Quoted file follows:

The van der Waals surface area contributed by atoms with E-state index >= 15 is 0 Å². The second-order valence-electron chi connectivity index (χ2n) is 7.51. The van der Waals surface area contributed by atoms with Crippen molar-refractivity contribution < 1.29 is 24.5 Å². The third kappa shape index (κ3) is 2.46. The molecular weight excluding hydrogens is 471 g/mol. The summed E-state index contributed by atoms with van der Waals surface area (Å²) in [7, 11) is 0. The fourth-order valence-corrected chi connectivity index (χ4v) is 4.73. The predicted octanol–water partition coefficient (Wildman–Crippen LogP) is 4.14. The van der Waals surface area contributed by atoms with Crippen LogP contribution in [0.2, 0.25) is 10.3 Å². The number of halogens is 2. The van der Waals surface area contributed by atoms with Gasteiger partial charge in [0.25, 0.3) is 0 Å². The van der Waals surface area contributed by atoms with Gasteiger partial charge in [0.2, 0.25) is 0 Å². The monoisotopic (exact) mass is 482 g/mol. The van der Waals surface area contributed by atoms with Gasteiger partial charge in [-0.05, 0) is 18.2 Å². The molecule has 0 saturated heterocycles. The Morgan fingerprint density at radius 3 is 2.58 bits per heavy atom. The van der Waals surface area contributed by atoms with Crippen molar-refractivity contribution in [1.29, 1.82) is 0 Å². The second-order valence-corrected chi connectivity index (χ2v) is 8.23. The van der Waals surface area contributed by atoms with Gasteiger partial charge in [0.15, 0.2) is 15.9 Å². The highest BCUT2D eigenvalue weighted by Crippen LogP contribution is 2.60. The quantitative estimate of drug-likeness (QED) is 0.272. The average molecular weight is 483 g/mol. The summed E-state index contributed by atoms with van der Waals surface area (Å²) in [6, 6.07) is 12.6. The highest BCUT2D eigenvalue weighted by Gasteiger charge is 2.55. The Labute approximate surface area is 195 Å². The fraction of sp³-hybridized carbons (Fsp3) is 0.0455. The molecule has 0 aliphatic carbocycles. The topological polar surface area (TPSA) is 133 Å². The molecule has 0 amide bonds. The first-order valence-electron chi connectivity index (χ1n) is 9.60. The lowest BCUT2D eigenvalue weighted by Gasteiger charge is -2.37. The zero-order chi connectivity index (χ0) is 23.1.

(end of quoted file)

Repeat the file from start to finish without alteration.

The van der Waals surface area contributed by atoms with E-state index >= 15 is 0 Å². The second-order valence-electron chi connectivity index (χ2n) is 7.51. The van der Waals surface area contributed by atoms with Crippen molar-refractivity contribution < 1.29 is 24.5 Å². The third kappa shape index (κ3) is 2.46. The molecular weight excluding hydrogens is 471 g/mol. The summed E-state index contributed by atoms with van der Waals surface area (Å²) in [7, 11) is 0. The fourth-order valence-corrected chi connectivity index (χ4v) is 4.73. The predicted octanol–water partition coefficient (Wildman–Crippen LogP) is 4.14. The van der Waals surface area contributed by atoms with Crippen LogP contribution in [0.2, 0.25) is 10.3 Å². The number of halogens is 2. The van der Waals surface area contributed by atoms with Gasteiger partial charge in [0.25, 0.3) is 0 Å². The van der Waals surface area contributed by atoms with Gasteiger partial charge in [0.2, 0.25) is 0 Å². The monoisotopic (exact) mass is 482 g/mol. The van der Waals surface area contributed by atoms with Gasteiger partial charge in [-0.05, 0) is 18.2 Å². The molecule has 0 saturated heterocycles. The Morgan fingerprint density at radius 3 is 2.58 bits per heavy atom. The van der Waals surface area contributed by atoms with Crippen molar-refractivity contribution in [1.29, 1.82) is 0 Å². The second-order valence-corrected chi connectivity index (χ2v) is 8.23. The van der Waals surface area contributed by atoms with Gasteiger partial charge in [0.15, 0.2) is 15.9 Å². The highest BCUT2D eigenvalue weighted by Crippen LogP contribution is 2.60. The quantitative estimate of drug-likeness (QED) is 0.272. The average molecular weight is 483 g/mol. The summed E-state index contributed by atoms with van der Waals surface area (Å²) in [6, 6.07) is 12.6. The highest BCUT2D eigenvalue weighted by Gasteiger charge is 2.55. The Labute approximate surface area is 195 Å². The fraction of sp³-hybridized carbons (Fsp3) is 0.0455. The molecule has 0 aliphatic carbocycles. The topological polar surface area (TPSA) is 133 Å². The molecule has 0 amide bonds. The first-order valence-electron chi connectivity index (χ1n) is 9.60. The lowest BCUT2D eigenvalue weighted by Gasteiger charge is -2.37. The zero-order chi connectivity index (χ0) is 23.1.